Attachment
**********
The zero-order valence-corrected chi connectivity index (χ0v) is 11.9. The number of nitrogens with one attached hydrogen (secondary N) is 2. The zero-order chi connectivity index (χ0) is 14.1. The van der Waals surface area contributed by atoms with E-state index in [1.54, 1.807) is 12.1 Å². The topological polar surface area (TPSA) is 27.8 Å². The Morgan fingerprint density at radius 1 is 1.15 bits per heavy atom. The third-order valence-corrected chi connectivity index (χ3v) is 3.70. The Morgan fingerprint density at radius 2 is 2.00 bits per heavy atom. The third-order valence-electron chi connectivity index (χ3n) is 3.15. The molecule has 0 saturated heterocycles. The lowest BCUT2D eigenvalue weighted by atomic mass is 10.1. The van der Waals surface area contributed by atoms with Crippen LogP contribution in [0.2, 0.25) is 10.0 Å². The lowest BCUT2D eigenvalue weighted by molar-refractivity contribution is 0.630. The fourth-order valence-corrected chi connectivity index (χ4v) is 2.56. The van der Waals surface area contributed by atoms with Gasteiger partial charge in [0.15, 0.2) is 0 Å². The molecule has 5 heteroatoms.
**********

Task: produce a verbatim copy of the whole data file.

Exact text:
The zero-order valence-corrected chi connectivity index (χ0v) is 11.9. The number of nitrogens with one attached hydrogen (secondary N) is 2. The zero-order chi connectivity index (χ0) is 14.1. The van der Waals surface area contributed by atoms with E-state index in [1.54, 1.807) is 12.1 Å². The topological polar surface area (TPSA) is 27.8 Å². The Morgan fingerprint density at radius 1 is 1.15 bits per heavy atom. The third-order valence-corrected chi connectivity index (χ3v) is 3.70. The Morgan fingerprint density at radius 2 is 2.00 bits per heavy atom. The third-order valence-electron chi connectivity index (χ3n) is 3.15. The molecule has 0 saturated heterocycles. The lowest BCUT2D eigenvalue weighted by atomic mass is 10.1. The van der Waals surface area contributed by atoms with Crippen LogP contribution in [0.2, 0.25) is 10.0 Å². The lowest BCUT2D eigenvalue weighted by molar-refractivity contribution is 0.630. The fourth-order valence-corrected chi connectivity index (χ4v) is 2.56. The van der Waals surface area contributed by atoms with Gasteiger partial charge in [0.15, 0.2) is 0 Å². The molecule has 5 heteroatoms.